Now Jesse is in a coma for Harry to manpain over, because she’s the only person who could be harmed (aside from himself) who might make him rethink his behavior patterns even a little bit. Really, the show needs to have some consequences visited directly on Harry’s head instead of continuing to use Jesse as a prop to make him care about the harm he does. I’m just really tired of the prevalence any version of Wells has on the narrative and how few of his actions come back to bite him personally. He still doesn’t seem to have learned anything, jumping straight to electroshocking Cisco’s brain to try to force control of Cisco’s dimensional powers. Iris has to stop Harry before he kills another member of Team Flash through his carelessness.

For our villain of the week, we have a zombie Tony Woodward (a.k.a. Girder) from the Season One metahuman collection. Luckily for everyone, brains don’t seem to be on the menu, just random property destruction and zombie-dialing his old crush Iris. Meanwhile, Barry is hopping from one Speed Force heart-to-heart to the next, with the Force trying to make him dig down to the heart of what makes him the Flash, a hero, and why it chose Barry to be those things.

One of the most difficult things the Speed Force makes Barry do is stop and accept the sacrifices, trauma, and consequences of his life as the Flash. There’s not a lot of commentary to be had about it, except that it’s a therapy session he’s badly needed. Once he accepts the grief that is part of his life, the black blur comes to him, and it is (of course) Barry in the Flash suit.

Cisco tries vibing Barry again, this time with Iris joining in to call Barry home. For narrative convenience, this times up with Barry being ready to go back, but it also syncs nicely to a couple of other things. The Speed Force in the guise of Nora Allen tells him “run, Barry; run”. Those words are the often-repeated catchphrase of the series from those who push Barry to move forward. The other thing is that the show has mentioned beacons a couple of times, and Flash comic fans know the way to drag a Flash displaced in time (or inside the Speed Force) back home is for their beacon – their personal lightning rod – to call them home. A speedster’s lightning rod is usually their significant other, and it’s been noted that it only works when both are reaching for one another, so it was vital that Iris’ confession happened last episode in order for her acting as Barry’s lightning rod to work now.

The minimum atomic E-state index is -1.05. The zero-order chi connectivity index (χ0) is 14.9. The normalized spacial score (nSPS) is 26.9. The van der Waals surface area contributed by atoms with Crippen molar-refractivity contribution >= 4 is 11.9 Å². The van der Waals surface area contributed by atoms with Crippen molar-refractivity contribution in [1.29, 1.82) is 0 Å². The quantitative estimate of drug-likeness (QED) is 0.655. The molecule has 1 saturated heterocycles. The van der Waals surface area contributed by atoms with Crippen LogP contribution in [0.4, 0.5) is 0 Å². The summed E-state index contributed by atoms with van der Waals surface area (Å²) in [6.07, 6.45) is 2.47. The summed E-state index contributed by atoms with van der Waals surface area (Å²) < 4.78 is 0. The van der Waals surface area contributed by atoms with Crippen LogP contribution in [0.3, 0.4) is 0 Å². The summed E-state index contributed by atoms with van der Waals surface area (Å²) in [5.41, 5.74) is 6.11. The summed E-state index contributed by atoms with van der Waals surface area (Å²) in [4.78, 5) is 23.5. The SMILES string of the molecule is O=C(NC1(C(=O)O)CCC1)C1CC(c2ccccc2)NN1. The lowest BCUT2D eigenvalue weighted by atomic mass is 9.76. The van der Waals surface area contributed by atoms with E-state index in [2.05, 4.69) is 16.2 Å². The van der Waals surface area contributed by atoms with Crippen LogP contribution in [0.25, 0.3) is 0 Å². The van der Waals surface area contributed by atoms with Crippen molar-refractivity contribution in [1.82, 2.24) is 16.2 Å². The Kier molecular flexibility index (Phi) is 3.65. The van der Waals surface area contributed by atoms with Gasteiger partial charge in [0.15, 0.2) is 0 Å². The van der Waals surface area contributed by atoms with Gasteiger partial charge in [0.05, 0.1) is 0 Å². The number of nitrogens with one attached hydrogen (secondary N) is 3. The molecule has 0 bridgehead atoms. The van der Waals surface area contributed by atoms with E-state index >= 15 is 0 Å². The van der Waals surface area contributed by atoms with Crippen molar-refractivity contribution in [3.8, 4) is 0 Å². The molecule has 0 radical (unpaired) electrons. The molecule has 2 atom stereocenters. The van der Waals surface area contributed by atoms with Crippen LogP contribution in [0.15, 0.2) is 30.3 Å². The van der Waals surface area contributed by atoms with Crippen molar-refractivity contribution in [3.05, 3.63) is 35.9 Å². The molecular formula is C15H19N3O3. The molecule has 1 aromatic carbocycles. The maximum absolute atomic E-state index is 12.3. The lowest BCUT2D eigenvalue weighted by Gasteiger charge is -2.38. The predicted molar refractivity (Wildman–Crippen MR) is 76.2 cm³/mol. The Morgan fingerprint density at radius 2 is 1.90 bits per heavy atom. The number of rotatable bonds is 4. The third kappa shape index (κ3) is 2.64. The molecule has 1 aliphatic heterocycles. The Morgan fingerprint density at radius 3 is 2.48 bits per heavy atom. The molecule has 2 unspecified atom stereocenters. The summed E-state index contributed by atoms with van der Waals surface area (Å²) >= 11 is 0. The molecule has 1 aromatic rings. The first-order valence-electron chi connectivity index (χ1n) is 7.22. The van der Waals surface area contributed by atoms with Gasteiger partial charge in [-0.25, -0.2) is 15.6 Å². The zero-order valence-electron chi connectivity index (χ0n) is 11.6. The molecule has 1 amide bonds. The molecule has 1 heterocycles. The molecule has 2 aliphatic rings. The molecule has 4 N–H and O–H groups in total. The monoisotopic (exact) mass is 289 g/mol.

Barry returns, kills Zombie Girder, and there are hugs all around. Still, no one has punched Harry, and I feel the show is missing something really cathartic for the audience with that.

Barry goes to visit the comatose Jesse, wakes her up by touching her with the spark from the Speed Force. The others ask him how he did that and if he knew it would happen, which he confusingly answers with both yes and no. Nothing in this episode has really explained how or why the Speed Force works the way it does. It’s long been just an enigmatic power source and proto-dimension, much like the Force of Star Wars. Comic book fans of the Flash are used to shrugging this off. It’s the Speed Force, we don’t have to explain it. Now we just have to wait for Jesse to start exhibiting speedster powers and finally get some more speedsters who aren’t evil!

The episode ends with Barry and Iris deciding they were always kind of fated to be together and how much they support each other, then paralleling that with Zoom giving Caitlin a “with me or against me” ultimatum like the sociopathic murderer and kidnapper ex-boyfriend he is.

George Hatch feels kind of dirty for that hovertext reference. You can yell at him on Twitter at @Raeseti.

Becky Shire is everyone’s favorite Flash Guru, cosplayer and all-around badass. You can find her on Twitter at @ElfGrove.